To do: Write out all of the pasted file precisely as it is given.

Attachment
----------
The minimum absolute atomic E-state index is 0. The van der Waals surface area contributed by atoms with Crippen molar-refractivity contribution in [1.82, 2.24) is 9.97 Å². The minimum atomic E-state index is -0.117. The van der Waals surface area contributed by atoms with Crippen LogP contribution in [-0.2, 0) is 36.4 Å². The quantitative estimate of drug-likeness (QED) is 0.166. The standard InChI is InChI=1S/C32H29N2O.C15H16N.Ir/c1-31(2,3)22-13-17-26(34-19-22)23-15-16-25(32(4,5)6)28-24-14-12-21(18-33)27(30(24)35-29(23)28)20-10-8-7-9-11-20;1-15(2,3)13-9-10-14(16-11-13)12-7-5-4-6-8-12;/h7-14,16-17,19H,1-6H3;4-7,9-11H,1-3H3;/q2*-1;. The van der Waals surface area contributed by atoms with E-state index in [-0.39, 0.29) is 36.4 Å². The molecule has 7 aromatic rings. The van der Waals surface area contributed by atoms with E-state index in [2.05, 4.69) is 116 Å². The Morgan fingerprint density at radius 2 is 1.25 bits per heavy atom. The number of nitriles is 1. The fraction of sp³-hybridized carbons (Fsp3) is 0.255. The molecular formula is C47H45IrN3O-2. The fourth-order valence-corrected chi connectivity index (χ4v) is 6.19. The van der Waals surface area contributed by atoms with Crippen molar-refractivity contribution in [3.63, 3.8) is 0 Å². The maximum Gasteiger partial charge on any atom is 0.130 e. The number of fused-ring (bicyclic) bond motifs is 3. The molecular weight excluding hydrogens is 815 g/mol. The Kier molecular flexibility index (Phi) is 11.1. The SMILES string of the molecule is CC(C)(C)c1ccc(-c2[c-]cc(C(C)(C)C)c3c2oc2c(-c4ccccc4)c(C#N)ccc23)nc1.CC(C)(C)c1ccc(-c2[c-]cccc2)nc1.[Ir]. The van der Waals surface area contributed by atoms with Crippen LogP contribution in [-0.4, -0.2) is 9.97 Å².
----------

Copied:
The minimum absolute atomic E-state index is 0. The van der Waals surface area contributed by atoms with Crippen molar-refractivity contribution in [1.82, 2.24) is 9.97 Å². The minimum atomic E-state index is -0.117. The van der Waals surface area contributed by atoms with Crippen LogP contribution in [-0.2, 0) is 36.4 Å². The quantitative estimate of drug-likeness (QED) is 0.166. The standard InChI is InChI=1S/C32H29N2O.C15H16N.Ir/c1-31(2,3)22-13-17-26(34-19-22)23-15-16-25(32(4,5)6)28-24-14-12-21(18-33)27(30(24)35-29(23)28)20-10-8-7-9-11-20;1-15(2,3)13-9-10-14(16-11-13)12-7-5-4-6-8-12;/h7-14,16-17,19H,1-6H3;4-7,9-11H,1-3H3;/q2*-1;. The van der Waals surface area contributed by atoms with E-state index in [-0.39, 0.29) is 36.4 Å². The molecule has 7 aromatic rings. The van der Waals surface area contributed by atoms with E-state index in [2.05, 4.69) is 116 Å². The Morgan fingerprint density at radius 2 is 1.25 bits per heavy atom. The number of nitriles is 1. The fraction of sp³-hybridized carbons (Fsp3) is 0.255. The molecular formula is C47H45IrN3O-2. The fourth-order valence-corrected chi connectivity index (χ4v) is 6.19. The van der Waals surface area contributed by atoms with Crippen molar-refractivity contribution in [3.63, 3.8) is 0 Å². The maximum Gasteiger partial charge on any atom is 0.130 e. The number of fused-ring (bicyclic) bond motifs is 3. The molecular weight excluding hydrogens is 815 g/mol. The Kier molecular flexibility index (Phi) is 11.1. The SMILES string of the molecule is CC(C)(C)c1ccc(-c2[c-]cc(C(C)(C)C)c3c2oc2c(-c4ccccc4)c(C#N)ccc23)nc1.CC(C)(C)c1ccc(-c2[c-]cccc2)nc1.[Ir]. The van der Waals surface area contributed by atoms with Crippen LogP contribution in [-0.4, -0.2) is 9.97 Å².